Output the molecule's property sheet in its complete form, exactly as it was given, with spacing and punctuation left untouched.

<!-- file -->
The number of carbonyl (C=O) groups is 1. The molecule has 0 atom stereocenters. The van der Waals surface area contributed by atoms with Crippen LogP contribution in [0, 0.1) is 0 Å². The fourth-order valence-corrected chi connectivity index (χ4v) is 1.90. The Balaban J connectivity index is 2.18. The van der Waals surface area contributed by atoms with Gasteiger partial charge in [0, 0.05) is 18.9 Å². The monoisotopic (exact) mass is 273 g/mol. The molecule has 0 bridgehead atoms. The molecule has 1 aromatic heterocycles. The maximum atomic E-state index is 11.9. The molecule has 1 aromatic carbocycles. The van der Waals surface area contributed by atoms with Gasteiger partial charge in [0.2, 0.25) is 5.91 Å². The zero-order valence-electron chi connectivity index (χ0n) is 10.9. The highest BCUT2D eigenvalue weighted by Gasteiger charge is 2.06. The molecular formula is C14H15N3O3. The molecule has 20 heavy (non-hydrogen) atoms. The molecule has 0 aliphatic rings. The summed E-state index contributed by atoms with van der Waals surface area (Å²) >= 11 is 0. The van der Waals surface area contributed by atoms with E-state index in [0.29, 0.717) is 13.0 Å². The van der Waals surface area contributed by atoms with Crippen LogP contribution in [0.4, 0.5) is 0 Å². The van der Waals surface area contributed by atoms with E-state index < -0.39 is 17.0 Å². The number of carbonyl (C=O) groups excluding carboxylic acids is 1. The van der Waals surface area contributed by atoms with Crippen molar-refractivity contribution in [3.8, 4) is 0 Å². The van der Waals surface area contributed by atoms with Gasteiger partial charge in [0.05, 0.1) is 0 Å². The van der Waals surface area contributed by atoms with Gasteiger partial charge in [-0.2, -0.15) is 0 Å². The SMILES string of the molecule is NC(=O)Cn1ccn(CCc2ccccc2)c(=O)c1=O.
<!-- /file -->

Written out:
The number of carbonyl (C=O) groups is 1. The molecule has 0 atom stereocenters. The van der Waals surface area contributed by atoms with Crippen LogP contribution in [0, 0.1) is 0 Å². The fourth-order valence-corrected chi connectivity index (χ4v) is 1.90. The Balaban J connectivity index is 2.18. The van der Waals surface area contributed by atoms with Gasteiger partial charge in [0, 0.05) is 18.9 Å². The monoisotopic (exact) mass is 273 g/mol. The molecule has 0 bridgehead atoms. The molecule has 1 aromatic heterocycles. The maximum atomic E-state index is 11.9. The molecule has 1 aromatic carbocycles. The van der Waals surface area contributed by atoms with Gasteiger partial charge in [0.2, 0.25) is 5.91 Å². The zero-order valence-electron chi connectivity index (χ0n) is 10.9. The highest BCUT2D eigenvalue weighted by Gasteiger charge is 2.06. The molecular formula is C14H15N3O3. The molecule has 20 heavy (non-hydrogen) atoms. The molecule has 0 aliphatic rings. The summed E-state index contributed by atoms with van der Waals surface area (Å²) >= 11 is 0. The van der Waals surface area contributed by atoms with E-state index in [0.29, 0.717) is 13.0 Å². The van der Waals surface area contributed by atoms with Crippen LogP contribution in [0.4, 0.5) is 0 Å². The van der Waals surface area contributed by atoms with E-state index < -0.39 is 17.0 Å². The number of carbonyl (C=O) groups excluding carboxylic acids is 1. The van der Waals surface area contributed by atoms with Crippen molar-refractivity contribution in [3.8, 4) is 0 Å². The van der Waals surface area contributed by atoms with Gasteiger partial charge in [0.05, 0.1) is 0 Å². The van der Waals surface area contributed by atoms with Gasteiger partial charge in [-0.2, -0.15) is 0 Å². The SMILES string of the molecule is NC(=O)Cn1ccn(CCc2ccccc2)c(=O)c1=O.